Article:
Grapes, raisins, currants and sultanas are poisonous to dogs
The mechanism of poisoning has not yet been discovered but grapes, raisins or similar fruit, can cause kidney failure and death. Dried fruit in baked items, such as fruit cake, mince pies and hot cross buns are still toxic and should never be fed to your dog. Different dogs have a different tolerance to the amount that they can eat before toxicity occurs. Certain breeds also seem to be affected more severely than others but no breed is safe.
Symptoms of grape or raisin poisoning
- Vomiting and diarrhoea (possibly with blood present)
- Excess salivation/drooling
- Poor appetite
- Increased drinking or urination
- Weak and wobbly when walking
- Lethargy and tiredness
- Bad breath
- Blood in the urine
Causes of grape or raisin poisoning
The specific mechanism of poisoning has not yet been discovered. Several theories exist, including: a component of the grape skin, a chemical on the grapes or raisins prior to purchasing them or an organism that grows either on or within the grape or raisin.
What you can do yourself
TVM UK, an animal health company, has developed an easy-to-remember acronym - S.P.E.E.D - to help owners if they think that their dog has eaten or drunk something poisonous. Your vet only has a short time frame to try to minimise the absorption of the poison so immediate treatment is essential and potentially life-saving.
S - Stop access to any poison. It may seem obvious but stop your dog eating or drinking any more of the substance.
P - Phone the vet. Keep your vet’s phone number and their emergency (out of hours) number handy in case you ever need them.
E - Emergency appointment. You cannot ‘wait and see’ with poisons. Many do not affect your pet straight away. Some can take several days to show symptoms whilst there is ongoing damage to the internal organs. Getting your pet seen immediately gives them the best chance to get effective treatment.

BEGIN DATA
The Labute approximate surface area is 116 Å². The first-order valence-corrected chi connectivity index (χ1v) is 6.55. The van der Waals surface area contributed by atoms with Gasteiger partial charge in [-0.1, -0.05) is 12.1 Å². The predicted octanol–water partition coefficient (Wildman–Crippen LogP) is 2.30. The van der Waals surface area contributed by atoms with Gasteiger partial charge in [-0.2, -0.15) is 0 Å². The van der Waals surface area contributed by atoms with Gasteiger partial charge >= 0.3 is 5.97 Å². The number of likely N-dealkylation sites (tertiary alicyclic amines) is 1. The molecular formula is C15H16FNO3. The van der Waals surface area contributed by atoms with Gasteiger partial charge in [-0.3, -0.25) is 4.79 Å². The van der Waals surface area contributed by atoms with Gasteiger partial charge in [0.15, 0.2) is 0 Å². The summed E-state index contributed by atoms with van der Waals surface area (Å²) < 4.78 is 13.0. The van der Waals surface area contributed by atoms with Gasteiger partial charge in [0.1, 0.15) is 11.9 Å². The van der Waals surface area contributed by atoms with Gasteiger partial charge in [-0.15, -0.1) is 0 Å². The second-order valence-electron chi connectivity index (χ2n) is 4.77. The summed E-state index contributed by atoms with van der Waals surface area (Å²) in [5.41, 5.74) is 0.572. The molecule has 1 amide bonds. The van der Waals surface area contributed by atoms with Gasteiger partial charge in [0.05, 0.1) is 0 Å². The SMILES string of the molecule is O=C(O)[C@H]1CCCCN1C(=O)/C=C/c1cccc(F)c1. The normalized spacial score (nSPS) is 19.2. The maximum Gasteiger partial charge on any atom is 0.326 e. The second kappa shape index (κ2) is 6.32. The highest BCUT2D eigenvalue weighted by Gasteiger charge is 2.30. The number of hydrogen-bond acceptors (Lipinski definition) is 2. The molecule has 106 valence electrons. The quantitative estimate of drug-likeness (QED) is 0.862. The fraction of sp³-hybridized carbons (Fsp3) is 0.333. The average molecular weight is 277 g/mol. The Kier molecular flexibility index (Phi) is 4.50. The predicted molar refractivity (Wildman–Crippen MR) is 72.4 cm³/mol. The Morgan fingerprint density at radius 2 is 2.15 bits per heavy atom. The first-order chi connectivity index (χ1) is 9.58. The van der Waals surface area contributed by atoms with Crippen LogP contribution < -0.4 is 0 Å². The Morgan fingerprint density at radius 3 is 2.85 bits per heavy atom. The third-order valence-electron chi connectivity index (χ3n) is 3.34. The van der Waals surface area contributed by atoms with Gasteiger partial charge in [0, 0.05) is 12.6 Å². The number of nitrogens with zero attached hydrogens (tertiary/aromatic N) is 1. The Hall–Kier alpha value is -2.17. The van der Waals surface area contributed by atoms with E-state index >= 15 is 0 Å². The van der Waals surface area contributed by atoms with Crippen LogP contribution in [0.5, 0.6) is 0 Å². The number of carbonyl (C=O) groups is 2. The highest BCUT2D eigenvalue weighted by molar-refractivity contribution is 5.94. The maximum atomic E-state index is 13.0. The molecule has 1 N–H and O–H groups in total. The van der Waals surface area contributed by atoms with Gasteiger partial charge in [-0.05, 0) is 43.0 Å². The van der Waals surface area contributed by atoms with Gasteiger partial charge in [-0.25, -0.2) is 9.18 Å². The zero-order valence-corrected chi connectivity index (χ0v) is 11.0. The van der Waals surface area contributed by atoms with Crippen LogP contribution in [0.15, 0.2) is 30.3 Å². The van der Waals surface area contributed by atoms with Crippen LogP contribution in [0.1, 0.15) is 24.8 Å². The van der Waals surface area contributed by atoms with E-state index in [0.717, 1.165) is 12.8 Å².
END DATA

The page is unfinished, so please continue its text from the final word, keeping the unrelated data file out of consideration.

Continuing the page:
E - Evidence - Knowing what the potential poison is will really help your vet to make a rapid diagnosis and create the best treatment protocol for a successful recovery. If you have a label of the substance then take it with you. If you don’t have a label but have access to the substance then bring a sample to the vet for testing (only if it is safe to do so and you are not putting yourself or anyone else in danger). If you don’t have a label or a sample but your dog has been sick, then bring a sample of this with you (if safe to do so) as the ingredient may be present in the vomit. If you don’t have access to any of these then don’t worry as your pet’s blood can be tested via certain laboratories.
D- Don’t delay. Never wait because it could be too late. Act straight away!
Treatment of grape or raisin poisoning
A prompt appointment is essential and potentially life-saving. Your vet only has a short time frame to minimise the absorption of the toxins before they start causing harm. In the first instance your vet will try to make the dog sick to remove the stomach contents and this must happen within the first two hours. After this time the food will move on into the small intestine. Do not try to make your dog sick at home as this may cause harm and will delay treatment. Activated charcoal may be given after vomiting has been induced to reduce absorption of the toxins. Pets needing more intensive treatment may be hospitalised. Intravenous fluid therapy is given together with drugs to encourage urine output and reduce the risk of kidney damage. Blood tests will be done to monitor kidney function.
When to see your physical veterinarian
- If you think your dog has eaten grapes or raisins, or you notice any signs of poisoning, then contact your veterinarian immediately and make an emergency appointment.
- Visit TVM UK for more information on common poisons that can affect your pet.
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